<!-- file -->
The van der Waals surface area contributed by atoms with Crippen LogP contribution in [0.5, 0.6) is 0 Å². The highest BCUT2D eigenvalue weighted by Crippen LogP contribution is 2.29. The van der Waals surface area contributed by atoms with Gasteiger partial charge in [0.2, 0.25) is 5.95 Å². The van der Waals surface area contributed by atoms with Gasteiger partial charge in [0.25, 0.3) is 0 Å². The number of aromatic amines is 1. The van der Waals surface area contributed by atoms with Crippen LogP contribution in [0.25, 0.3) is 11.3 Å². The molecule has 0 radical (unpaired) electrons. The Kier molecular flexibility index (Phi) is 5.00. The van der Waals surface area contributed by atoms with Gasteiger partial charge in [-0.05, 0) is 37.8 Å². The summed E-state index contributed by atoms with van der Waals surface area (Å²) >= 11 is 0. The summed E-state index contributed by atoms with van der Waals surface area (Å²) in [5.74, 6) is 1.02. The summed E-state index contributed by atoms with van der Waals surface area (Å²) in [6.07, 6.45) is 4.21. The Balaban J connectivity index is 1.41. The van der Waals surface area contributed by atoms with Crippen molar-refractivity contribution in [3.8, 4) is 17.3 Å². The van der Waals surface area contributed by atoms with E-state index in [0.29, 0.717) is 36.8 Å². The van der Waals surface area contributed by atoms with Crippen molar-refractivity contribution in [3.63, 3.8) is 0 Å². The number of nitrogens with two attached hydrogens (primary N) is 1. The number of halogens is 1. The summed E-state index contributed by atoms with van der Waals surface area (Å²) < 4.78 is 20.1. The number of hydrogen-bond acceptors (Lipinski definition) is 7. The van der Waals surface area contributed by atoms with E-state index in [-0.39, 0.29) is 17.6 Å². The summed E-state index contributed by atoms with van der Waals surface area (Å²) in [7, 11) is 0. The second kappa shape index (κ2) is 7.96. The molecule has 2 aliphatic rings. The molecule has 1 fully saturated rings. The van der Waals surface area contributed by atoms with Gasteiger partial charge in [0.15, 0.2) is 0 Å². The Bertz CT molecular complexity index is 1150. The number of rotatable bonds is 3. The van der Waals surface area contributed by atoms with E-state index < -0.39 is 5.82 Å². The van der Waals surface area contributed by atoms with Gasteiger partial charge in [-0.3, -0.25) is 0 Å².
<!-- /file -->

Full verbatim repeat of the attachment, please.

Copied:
The van der Waals surface area contributed by atoms with Crippen LogP contribution in [0.5, 0.6) is 0 Å². The highest BCUT2D eigenvalue weighted by Crippen LogP contribution is 2.29. The van der Waals surface area contributed by atoms with Gasteiger partial charge in [0.2, 0.25) is 5.95 Å². The van der Waals surface area contributed by atoms with Gasteiger partial charge in [0.25, 0.3) is 0 Å². The number of aromatic amines is 1. The van der Waals surface area contributed by atoms with Crippen LogP contribution in [0.25, 0.3) is 11.3 Å². The molecule has 0 radical (unpaired) electrons. The Kier molecular flexibility index (Phi) is 5.00. The van der Waals surface area contributed by atoms with Gasteiger partial charge in [-0.05, 0) is 37.8 Å². The summed E-state index contributed by atoms with van der Waals surface area (Å²) >= 11 is 0. The summed E-state index contributed by atoms with van der Waals surface area (Å²) in [5.74, 6) is 1.02. The summed E-state index contributed by atoms with van der Waals surface area (Å²) in [6.07, 6.45) is 4.21. The Balaban J connectivity index is 1.41. The van der Waals surface area contributed by atoms with Crippen molar-refractivity contribution in [3.8, 4) is 17.3 Å². The van der Waals surface area contributed by atoms with E-state index in [0.29, 0.717) is 36.8 Å². The van der Waals surface area contributed by atoms with Crippen molar-refractivity contribution in [3.63, 3.8) is 0 Å². The number of nitrogens with two attached hydrogens (primary N) is 1. The number of halogens is 1. The summed E-state index contributed by atoms with van der Waals surface area (Å²) < 4.78 is 20.1. The number of hydrogen-bond acceptors (Lipinski definition) is 7. The van der Waals surface area contributed by atoms with E-state index in [-0.39, 0.29) is 17.6 Å². The summed E-state index contributed by atoms with van der Waals surface area (Å²) in [7, 11) is 0. The second kappa shape index (κ2) is 7.96. The molecule has 2 aliphatic rings. The molecule has 1 fully saturated rings. The van der Waals surface area contributed by atoms with Gasteiger partial charge in [0.15, 0.2) is 0 Å². The Bertz CT molecular complexity index is 1150. The number of rotatable bonds is 3. The van der Waals surface area contributed by atoms with E-state index < -0.39 is 5.82 Å². The van der Waals surface area contributed by atoms with Gasteiger partial charge in [-0.3, -0.25) is 0 Å².